Stop me if you’ve heard this one before.
You meet someone with a service to sell and they can’t quite explain (a) what it is and how it works and (b) how they can supply it you – oh, and probably (c) how much it is likely to cost.
Confused? Join the queue.
If you can’t quantify what you do and put a price on it how can people decide whether to buy it or not?
Sounds like basic marketing, right? Many service providers, consultants and sole traders operate this way – working their way through networking groups aimlessly trying to sell a service few people can figure out how to buy.
Don’t get me wrong – one size rarely fits all and we all like a bespoke service – and often there are unique parameters to each job – but it has to be based on something.
Packaging a service into an understandable, buyable product is called productification and is key to winning business.
Think of it like marching into a pub and being told they by the landlord they sell ‘some beer’ – but he or she can’t quantify the cost of halves or pints of differing ales, lagers, ciders and stouts.
For example, with our training courses at CGM we can tell you upfront exactly what a training day will consist of – the times, the skills you’ll learn, breakdown of the day into sessions, who is delivering the training, the aims and likely outcomes (with public speaking courses we guarantee people are likely to leave being able to deliver a note-free speech. A bold boast, I know but we’ve yet to find anyone who has failed – and yet ‘drying up’ is the morbid fear of most would-be public speakers).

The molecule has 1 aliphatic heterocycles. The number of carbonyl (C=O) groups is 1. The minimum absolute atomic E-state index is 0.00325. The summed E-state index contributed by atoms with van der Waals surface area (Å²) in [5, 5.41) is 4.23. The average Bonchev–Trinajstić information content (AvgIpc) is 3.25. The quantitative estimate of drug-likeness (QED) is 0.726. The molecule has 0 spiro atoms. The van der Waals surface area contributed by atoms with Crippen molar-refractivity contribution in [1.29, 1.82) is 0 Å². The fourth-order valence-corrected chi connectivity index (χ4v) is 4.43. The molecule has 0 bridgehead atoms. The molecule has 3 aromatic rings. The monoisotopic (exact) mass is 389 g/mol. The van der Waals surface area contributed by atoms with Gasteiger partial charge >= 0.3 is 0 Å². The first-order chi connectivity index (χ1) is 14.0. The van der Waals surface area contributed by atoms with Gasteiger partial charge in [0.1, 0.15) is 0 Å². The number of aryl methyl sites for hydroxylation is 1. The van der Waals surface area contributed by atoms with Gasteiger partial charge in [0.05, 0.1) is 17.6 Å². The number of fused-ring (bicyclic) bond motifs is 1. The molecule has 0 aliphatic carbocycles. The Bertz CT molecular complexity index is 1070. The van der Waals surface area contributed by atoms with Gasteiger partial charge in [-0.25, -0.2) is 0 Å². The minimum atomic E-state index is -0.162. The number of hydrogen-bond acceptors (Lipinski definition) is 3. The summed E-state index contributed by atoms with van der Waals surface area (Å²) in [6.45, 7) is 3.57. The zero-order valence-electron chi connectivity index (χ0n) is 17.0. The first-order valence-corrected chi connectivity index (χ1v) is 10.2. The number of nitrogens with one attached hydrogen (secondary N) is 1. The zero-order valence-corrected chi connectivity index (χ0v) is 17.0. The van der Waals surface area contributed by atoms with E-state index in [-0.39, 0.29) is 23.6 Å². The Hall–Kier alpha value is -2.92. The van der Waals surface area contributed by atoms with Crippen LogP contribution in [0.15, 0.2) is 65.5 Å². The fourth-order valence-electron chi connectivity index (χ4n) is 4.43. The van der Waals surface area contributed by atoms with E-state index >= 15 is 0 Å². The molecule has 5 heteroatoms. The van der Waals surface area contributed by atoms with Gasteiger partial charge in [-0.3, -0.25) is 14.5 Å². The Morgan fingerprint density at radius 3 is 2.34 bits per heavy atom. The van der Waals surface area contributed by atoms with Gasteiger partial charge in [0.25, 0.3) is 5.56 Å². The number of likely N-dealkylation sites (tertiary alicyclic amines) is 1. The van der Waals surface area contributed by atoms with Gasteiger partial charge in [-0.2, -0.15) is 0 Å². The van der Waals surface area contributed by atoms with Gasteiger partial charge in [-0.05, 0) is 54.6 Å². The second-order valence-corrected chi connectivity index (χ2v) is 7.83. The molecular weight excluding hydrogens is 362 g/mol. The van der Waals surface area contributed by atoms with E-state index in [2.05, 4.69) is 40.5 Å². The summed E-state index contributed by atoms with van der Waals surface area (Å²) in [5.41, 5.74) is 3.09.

We’ll order the light lunch you want, make tea, coffee, water or other soft drinks available all day, send directions and parking details in advance and course notes afterwards – oh, and the price is set. It’s a wrap.
Packaging is different from discounting.
Wrapping things up can mean you’re not laboriously breaking things down job by job into hourly rates (and if you don’t know what your hourly /daily rates are I’d suggest you work on that asap) but it does mean you can calculate in advance the time it takes to deliver the service (now a product) and that it makes sense to you financially and is ideally within the parameters of similar service providers in your sector.
If you don’t know this – again, do your research. It doesn’t have to be the cheapest but must make sense to the customer.
Presenting these details in your marketing will help enormously and guess what, it is the biggest barrier holding many growing businesses back.
At April’s Business Media Club we’ll show how you can productify the seemingly most difficult to quantify of services and provide a template for you to use to develop your own service products.
Our next Business Media Club meeting is on Friday, April 26 (9.45am-12.30pm) at the CGM Media Centre in Worcester.